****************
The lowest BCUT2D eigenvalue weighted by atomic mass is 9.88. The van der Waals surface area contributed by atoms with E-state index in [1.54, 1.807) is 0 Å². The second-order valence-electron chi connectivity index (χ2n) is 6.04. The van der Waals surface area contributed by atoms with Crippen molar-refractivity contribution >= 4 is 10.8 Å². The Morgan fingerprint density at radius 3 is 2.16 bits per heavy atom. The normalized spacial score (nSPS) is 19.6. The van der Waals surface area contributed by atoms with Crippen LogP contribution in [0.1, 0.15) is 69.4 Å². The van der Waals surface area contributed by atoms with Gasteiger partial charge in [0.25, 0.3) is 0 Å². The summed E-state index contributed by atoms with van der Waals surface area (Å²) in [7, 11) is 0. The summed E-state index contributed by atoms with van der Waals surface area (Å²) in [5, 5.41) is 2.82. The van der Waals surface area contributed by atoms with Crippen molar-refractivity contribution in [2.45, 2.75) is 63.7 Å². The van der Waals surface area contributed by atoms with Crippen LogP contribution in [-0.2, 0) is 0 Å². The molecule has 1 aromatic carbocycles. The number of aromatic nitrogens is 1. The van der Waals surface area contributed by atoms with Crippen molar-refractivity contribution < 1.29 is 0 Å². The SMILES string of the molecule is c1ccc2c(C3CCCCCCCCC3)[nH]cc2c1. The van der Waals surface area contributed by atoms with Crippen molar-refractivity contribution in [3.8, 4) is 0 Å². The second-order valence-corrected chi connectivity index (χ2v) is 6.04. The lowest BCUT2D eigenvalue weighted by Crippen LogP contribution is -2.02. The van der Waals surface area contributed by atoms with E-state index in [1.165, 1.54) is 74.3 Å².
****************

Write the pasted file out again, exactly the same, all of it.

The lowest BCUT2D eigenvalue weighted by atomic mass is 9.88. The van der Waals surface area contributed by atoms with E-state index in [1.54, 1.807) is 0 Å². The second-order valence-electron chi connectivity index (χ2n) is 6.04. The van der Waals surface area contributed by atoms with Crippen molar-refractivity contribution >= 4 is 10.8 Å². The Morgan fingerprint density at radius 3 is 2.16 bits per heavy atom. The normalized spacial score (nSPS) is 19.6. The van der Waals surface area contributed by atoms with Crippen LogP contribution in [0.1, 0.15) is 69.4 Å². The van der Waals surface area contributed by atoms with Gasteiger partial charge in [0.25, 0.3) is 0 Å². The summed E-state index contributed by atoms with van der Waals surface area (Å²) in [7, 11) is 0. The summed E-state index contributed by atoms with van der Waals surface area (Å²) in [5, 5.41) is 2.82. The van der Waals surface area contributed by atoms with Crippen molar-refractivity contribution in [2.45, 2.75) is 63.7 Å². The van der Waals surface area contributed by atoms with Crippen LogP contribution in [-0.2, 0) is 0 Å². The molecule has 1 aromatic carbocycles. The number of aromatic nitrogens is 1. The van der Waals surface area contributed by atoms with Crippen molar-refractivity contribution < 1.29 is 0 Å². The SMILES string of the molecule is c1ccc2c(C3CCCCCCCCC3)[nH]cc2c1. The van der Waals surface area contributed by atoms with Crippen molar-refractivity contribution in [3.8, 4) is 0 Å². The second-order valence-corrected chi connectivity index (χ2v) is 6.04. The lowest BCUT2D eigenvalue weighted by Crippen LogP contribution is -2.02. The van der Waals surface area contributed by atoms with E-state index in [1.165, 1.54) is 74.3 Å².